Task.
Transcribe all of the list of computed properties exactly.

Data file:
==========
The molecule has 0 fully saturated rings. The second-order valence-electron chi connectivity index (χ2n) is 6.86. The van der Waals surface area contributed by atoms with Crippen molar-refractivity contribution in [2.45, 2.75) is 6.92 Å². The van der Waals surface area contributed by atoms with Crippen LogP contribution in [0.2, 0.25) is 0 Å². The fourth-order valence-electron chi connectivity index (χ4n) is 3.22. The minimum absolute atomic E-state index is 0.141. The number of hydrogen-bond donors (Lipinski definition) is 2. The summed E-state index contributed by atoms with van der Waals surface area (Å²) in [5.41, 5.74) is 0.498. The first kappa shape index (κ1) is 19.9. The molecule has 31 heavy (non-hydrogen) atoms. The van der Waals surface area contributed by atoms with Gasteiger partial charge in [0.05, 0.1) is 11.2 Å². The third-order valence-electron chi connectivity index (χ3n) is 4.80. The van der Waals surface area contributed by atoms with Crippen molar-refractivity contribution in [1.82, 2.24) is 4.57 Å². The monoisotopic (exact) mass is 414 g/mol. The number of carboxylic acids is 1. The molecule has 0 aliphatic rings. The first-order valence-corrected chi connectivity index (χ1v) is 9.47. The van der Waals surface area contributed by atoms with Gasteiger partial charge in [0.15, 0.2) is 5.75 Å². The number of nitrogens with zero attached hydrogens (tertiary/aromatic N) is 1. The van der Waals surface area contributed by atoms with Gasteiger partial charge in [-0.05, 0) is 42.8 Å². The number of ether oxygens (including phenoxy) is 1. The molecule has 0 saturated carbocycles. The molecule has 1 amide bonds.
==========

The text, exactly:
The molecule has 0 fully saturated rings. The second-order valence-electron chi connectivity index (χ2n) is 6.86. The van der Waals surface area contributed by atoms with Crippen molar-refractivity contribution in [2.45, 2.75) is 6.92 Å². The van der Waals surface area contributed by atoms with Crippen LogP contribution in [0.2, 0.25) is 0 Å². The fourth-order valence-electron chi connectivity index (χ4n) is 3.22. The minimum absolute atomic E-state index is 0.141. The number of hydrogen-bond donors (Lipinski definition) is 2. The summed E-state index contributed by atoms with van der Waals surface area (Å²) in [5.41, 5.74) is 0.498. The first kappa shape index (κ1) is 19.9. The molecule has 31 heavy (non-hydrogen) atoms. The van der Waals surface area contributed by atoms with Gasteiger partial charge in [0.05, 0.1) is 11.2 Å². The third-order valence-electron chi connectivity index (χ3n) is 4.80. The van der Waals surface area contributed by atoms with Crippen molar-refractivity contribution in [1.82, 2.24) is 4.57 Å². The monoisotopic (exact) mass is 414 g/mol. The number of carboxylic acids is 1. The molecule has 0 aliphatic rings. The first-order valence-corrected chi connectivity index (χ1v) is 9.47. The van der Waals surface area contributed by atoms with Gasteiger partial charge in [0.15, 0.2) is 5.75 Å². The number of nitrogens with zero attached hydrogens (tertiary/aromatic N) is 1. The van der Waals surface area contributed by atoms with Gasteiger partial charge in [-0.05, 0) is 42.8 Å². The number of ether oxygens (including phenoxy) is 1. The molecule has 0 saturated carbocycles. The molecule has 1 amide bonds.